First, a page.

Ipsos Encyclopedia - Exploratory Research

Exploratory research refers to research that is initiated to learn and explore a topic – this can be bout a category, market, segments or even for opportunities. As such exploratory research sits firmly in the qualitative research domain – being one of the raison d'etre for qualitative research itself.

Ipsos Encyclopedia - Exploratory Research

Definition

​Exploratory research refers to research that is initiated to learn and explore a topic – this can be bout a category, market, segments or even for opportunities. As such exploratory research sits firmly in the qualitative research domain – being one of the raison d'etre for qualitative research itself. It also comprises the first phase of research for many types of research – front end innovation, proposition development, big idea exploration, communication development, segmentation, usage & attitudes and even product development.

Exploratory research – as mentioned – is largely qualitative in nature. It can also be quantitative – for those cases where there is a need for profiling perspective as a first step even to prioritize exploration. E.g. – knowing how a category user base is profiled and where to focus for exploration.

Within qualitative research, there are a host of applications for exploratory research:

  • Qualitative Brand Audit eX
  • Channel usage and attitudes
  • Shopper behaviour - E.g. triggers and barriers, Influences, journey, role of POS materials and interventions
  • Qualitative Usage and Attitudes - E.g. Category scope and boundaries, direct, adjacent and proxy products, main emotional and functional benefits, frustrations and satisfactions, categories, influences at point of sale
  • Holistic understanding of consumers and cultures - E.g. Values and beliefs about beauty or gender roles
  • Understanding target audiences or consumer segments - E.g. Developing segments, finding unmet needs, gaps in the market, white space exploration.

In terms of the specific methods used, today there is a wide variety. As the emphasis is on exploration, the design is deliberately open-ended, multi-pronged and experimental. Talking to experts is also an integral part of the exploration to understand not just current context but also the historical evolution as future directions.  Some of the more commonly used methods for exploratory research would include:

  • Ethnography, immersions and connects – this is one the best ways to have an open-ended, consumer centric approach to exploration. The focus is to immerse and observe without any pre-conceived constructs and let the exploration throw up the context for research. The emphasis is on covering a wide spectrum of end user types – to ensure all inputs are explored.​​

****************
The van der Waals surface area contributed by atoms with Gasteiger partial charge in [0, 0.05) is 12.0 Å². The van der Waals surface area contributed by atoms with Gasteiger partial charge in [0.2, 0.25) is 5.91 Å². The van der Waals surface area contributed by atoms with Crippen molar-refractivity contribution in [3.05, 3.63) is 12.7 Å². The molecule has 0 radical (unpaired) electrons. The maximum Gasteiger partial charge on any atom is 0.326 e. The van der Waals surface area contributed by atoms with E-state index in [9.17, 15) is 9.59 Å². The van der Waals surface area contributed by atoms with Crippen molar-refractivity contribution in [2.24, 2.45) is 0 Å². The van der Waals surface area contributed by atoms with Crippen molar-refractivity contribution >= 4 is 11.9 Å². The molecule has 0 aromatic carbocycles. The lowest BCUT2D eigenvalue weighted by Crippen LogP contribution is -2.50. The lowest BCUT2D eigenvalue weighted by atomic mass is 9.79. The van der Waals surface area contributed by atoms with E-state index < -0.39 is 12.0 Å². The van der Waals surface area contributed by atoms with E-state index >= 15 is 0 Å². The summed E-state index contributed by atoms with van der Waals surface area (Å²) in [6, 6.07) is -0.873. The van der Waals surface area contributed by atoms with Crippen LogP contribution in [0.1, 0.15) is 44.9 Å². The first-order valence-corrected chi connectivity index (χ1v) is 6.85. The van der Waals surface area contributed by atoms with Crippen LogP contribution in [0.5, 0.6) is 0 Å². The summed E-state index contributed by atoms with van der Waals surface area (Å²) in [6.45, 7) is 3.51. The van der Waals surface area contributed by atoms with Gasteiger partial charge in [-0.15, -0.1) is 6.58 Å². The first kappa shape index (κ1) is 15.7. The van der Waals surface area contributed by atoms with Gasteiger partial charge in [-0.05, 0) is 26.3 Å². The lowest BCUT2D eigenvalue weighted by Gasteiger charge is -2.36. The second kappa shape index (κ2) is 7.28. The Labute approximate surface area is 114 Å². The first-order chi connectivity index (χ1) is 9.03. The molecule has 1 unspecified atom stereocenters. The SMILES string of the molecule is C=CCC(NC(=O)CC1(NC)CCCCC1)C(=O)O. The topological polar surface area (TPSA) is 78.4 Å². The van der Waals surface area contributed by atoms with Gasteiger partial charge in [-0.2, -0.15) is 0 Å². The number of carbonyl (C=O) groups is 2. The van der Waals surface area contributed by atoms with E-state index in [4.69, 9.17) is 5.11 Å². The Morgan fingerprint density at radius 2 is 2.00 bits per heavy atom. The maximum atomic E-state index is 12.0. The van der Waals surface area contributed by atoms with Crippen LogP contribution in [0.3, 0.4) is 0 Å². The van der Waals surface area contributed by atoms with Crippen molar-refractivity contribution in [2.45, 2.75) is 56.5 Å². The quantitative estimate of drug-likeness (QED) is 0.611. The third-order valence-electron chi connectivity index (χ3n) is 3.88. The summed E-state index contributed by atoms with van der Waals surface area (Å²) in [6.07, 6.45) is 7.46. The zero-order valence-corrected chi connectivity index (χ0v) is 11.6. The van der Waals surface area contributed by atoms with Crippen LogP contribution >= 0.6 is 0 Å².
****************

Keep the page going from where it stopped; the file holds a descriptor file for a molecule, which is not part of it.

• Desk research​, social listening, curation – this helps exploring available data and learnings to start forming preliminary hypotheses and scope to guide exploration and is very invaluable in identifying what we know already before exploring what we need to know. And with the explosion of social media, digital data – this is an essential step for most exploration.
  • Expert interviews -  often experts in a category help provide an overview perspective and identify the boundaries for exploration as well direction for how to go beyond current scope as we explore new territories.  Experts can be for various topics – cultural experts (e.g. anthropologists or semioticians), technology experts (e.g. device experts or interface experts or design experts), domain experts (e.g. media experts or communication experts or segment experts).​
  • Extreme consumers - where we talk to early adopters, heavy consumers as well as laggards to rejects to understand the boundaries and what can help expand explore these. Extreme consumers are also often the best indicators of need gaps and white spaces within a category.
  • Stimulus materials – another important input for exploratory research is use of stimulus materials to enable consumers to talk about the category in a fundamental way and help understand the scope. Thus, stimulus can be in form of in-market products and brands or hypothetical statements on attitudes and perceptions for a category or even open ended mood/theme boards. All of these work as exploratory, open-ended stimuli that enable consumers to articulate their beliefs – and not as an evaluative stimulus. 

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